Update 11/03/2022: Discussion of these two proposals has been delayed one week, due to the COVID-related absence of St. Pete council member Richie Floyd during council’s regular meeting on Nov. 3.
Following the lead of other U.S. cities, city leaders of St. Petersburg, Florida will consider two proposals on Thursday that would signal support for protecting access to abortion care, amid growing concerns from Florida Democrats of a complete abortion ban.
One proposal up for discussion is a resolution, similar to one recently approved in Tampa and other U.S. cities, that would discourage the criminalization of those who seek or provide abortion in the city. The other proposal requests that the city provide “economic assistance” to the Tampa Bay Abortion Fund, a local nonprofit that provides financial assistance to pregnant people seeking safe and legal abortion care.
Both proposals, put forth by first-term St. Petersburg City Council member Richie Floyd, come in response to Florida’s 15-week abortion ban signed into law by Gov. Ron DeSantis in April and a decision by the U.S. Supreme Court in June that effectively ended the federal constitutional right to abortion.
Since then, advocates across the country have organized to protect abortion access, particularly for those who face greater financial or logistical barriers to that care, and to codify abortion rights. Some city leaders in various municipalities have also stepped in to signal their support for protecting abortion rights of residents.
Locally, members of Tampa City Council passed a non-binding resolution in August, not without its controversy, that affirmed support for the right of Tampa residents to make reproductive healthcare decisions, and discourages the use of funds by city departments to effectively criminalize or interfere with the reproductive healthcare decisions of Tampa residents.
On Thursday, city leaders in St. Petersburg will consider taking similar action.
“As of right now, reproductive health care is under attack in this country,” said council member Richie Floyd, in an interview with WMNF. “I think it’s really important that the city shows that we don’t support that, and we want to make sure that people can overcome hurdles to getting reproductive healthcare.”
In 2020, St. Petersburg City Council passed a similar resolution affirming support for reproductive healthcare access. But Floyd, first elected to office last November, argued this new resolution would go a step further by stating that the city does not intend to use any city money to keep track of healthcare decisions, to document them, or to use that information for the criminalization of healthcare decisions.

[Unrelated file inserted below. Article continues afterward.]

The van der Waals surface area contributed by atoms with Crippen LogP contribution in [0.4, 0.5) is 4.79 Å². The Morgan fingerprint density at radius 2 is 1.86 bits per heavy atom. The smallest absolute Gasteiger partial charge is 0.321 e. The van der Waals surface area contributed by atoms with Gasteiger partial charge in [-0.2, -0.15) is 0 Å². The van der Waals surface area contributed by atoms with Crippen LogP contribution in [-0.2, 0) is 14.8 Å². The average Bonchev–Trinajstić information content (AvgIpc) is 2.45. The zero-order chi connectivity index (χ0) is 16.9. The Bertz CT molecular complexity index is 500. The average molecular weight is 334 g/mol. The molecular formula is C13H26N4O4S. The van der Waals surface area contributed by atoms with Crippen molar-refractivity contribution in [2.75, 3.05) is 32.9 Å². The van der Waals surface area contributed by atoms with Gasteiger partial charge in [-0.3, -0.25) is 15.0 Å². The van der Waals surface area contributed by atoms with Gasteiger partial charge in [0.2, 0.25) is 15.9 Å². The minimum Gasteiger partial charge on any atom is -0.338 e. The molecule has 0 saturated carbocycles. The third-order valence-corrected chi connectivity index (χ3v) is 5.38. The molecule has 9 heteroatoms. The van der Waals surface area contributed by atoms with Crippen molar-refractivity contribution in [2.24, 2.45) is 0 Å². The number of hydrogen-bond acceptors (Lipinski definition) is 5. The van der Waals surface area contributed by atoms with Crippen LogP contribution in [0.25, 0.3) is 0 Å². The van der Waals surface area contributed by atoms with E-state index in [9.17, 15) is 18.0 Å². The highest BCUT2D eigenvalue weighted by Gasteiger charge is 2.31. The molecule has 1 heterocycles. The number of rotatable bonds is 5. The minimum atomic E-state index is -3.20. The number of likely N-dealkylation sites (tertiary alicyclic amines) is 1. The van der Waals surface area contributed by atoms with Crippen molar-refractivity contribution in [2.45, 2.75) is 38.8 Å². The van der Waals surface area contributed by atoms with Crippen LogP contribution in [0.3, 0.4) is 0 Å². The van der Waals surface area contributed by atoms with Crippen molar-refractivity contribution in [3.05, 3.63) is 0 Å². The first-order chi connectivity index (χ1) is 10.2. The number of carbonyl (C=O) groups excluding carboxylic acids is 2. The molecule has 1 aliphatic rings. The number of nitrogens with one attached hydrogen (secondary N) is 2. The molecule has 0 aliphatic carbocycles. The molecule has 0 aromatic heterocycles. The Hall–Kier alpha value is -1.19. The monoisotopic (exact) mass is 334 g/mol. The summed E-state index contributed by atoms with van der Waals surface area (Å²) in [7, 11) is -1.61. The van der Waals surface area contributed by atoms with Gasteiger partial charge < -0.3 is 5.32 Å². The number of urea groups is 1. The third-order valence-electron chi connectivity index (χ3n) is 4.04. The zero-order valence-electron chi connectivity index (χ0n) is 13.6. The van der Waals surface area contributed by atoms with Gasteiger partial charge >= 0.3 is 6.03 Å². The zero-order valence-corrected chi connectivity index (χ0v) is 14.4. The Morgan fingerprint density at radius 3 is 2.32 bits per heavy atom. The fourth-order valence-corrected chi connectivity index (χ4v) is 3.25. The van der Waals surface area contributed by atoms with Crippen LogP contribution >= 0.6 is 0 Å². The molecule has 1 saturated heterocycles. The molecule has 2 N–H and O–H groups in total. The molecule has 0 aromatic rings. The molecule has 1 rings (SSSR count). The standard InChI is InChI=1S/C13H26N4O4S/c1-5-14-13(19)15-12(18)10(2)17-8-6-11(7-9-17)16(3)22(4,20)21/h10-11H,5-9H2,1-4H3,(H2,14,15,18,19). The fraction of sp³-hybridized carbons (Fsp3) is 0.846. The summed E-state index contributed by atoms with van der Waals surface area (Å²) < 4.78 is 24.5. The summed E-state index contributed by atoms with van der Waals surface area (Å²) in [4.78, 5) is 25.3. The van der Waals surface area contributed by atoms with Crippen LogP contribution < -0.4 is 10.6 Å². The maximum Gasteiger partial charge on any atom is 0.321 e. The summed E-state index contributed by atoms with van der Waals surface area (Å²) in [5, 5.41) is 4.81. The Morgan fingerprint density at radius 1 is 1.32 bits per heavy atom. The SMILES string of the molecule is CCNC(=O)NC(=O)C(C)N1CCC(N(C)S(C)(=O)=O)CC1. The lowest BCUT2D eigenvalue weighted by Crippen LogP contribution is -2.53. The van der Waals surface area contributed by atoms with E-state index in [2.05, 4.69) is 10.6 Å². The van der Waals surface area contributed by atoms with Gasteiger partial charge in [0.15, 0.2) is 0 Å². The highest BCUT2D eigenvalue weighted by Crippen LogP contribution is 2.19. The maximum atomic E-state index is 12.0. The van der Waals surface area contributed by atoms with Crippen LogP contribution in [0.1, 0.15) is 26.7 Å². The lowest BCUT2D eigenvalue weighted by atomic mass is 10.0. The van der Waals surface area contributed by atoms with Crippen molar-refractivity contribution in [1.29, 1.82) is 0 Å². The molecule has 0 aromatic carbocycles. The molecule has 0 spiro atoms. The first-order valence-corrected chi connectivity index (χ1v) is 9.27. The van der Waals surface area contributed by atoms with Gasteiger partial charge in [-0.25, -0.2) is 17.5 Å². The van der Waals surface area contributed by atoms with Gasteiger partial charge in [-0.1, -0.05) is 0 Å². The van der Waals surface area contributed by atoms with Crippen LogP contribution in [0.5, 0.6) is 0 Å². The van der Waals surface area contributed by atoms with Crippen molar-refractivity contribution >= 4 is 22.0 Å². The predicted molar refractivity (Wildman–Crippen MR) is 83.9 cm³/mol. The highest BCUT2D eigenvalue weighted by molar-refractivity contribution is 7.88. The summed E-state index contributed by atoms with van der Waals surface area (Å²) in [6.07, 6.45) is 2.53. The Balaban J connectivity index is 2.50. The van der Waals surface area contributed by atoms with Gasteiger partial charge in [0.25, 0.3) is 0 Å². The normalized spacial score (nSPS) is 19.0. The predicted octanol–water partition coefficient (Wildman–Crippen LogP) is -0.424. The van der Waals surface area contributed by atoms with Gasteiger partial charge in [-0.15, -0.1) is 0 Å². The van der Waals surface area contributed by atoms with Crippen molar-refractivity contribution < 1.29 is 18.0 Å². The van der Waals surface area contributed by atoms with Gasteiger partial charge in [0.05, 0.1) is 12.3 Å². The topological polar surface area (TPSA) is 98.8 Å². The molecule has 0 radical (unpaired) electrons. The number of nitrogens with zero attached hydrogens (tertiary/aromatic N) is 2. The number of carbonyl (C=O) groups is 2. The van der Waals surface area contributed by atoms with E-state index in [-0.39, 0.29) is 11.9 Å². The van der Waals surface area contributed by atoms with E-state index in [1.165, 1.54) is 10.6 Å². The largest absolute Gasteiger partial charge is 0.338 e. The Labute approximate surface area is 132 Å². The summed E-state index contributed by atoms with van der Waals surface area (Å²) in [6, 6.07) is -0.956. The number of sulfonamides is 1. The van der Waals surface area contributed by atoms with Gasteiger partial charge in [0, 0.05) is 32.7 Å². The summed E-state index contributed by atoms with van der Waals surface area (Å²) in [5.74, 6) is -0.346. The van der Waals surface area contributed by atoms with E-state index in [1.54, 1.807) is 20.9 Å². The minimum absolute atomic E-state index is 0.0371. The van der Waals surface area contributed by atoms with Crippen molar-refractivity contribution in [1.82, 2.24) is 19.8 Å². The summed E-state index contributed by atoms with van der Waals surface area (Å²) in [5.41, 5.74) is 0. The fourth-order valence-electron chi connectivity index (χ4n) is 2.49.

“I’ve been working on this for a long time and trying to find out what the most strong message we can send as a city was legally in the state,” said Floyd, who confirmed he’s been in contact with reproductive justice advocates to discuss the issue. “It did take a while for me to come to the conclusion of what was legally possible and build support for it,” he added.
Floyd’s second proposal to donate to the Tampa Bay Abortion Fund, while likely to be more controversial, also isn’t unprecedented. Since the Supreme Court decision on Dobbs v. Jackson Women’s Health Organization, several U.S. cities have committed funds to organizations that help fund abortion care, including Atlanta and Philadelphia.
The city of Atlanta approved a $300,000 donation to a national abortion fund in August, less than two months after the overturning of Roe v. Wade through the Dobbs decision. The city of Bloomington, Alabama also recently committed $200,000 in reproductive healthcare grants to nonprofits that assist residents in accessing abortion care, provided they don’t violate state or federal law.
And the mayor of Philadelphia announced a $500,000 city donation in August to a local abortion fund, framing it was a way for the city to show support for the fundamental right of its residents to bodily autonomy.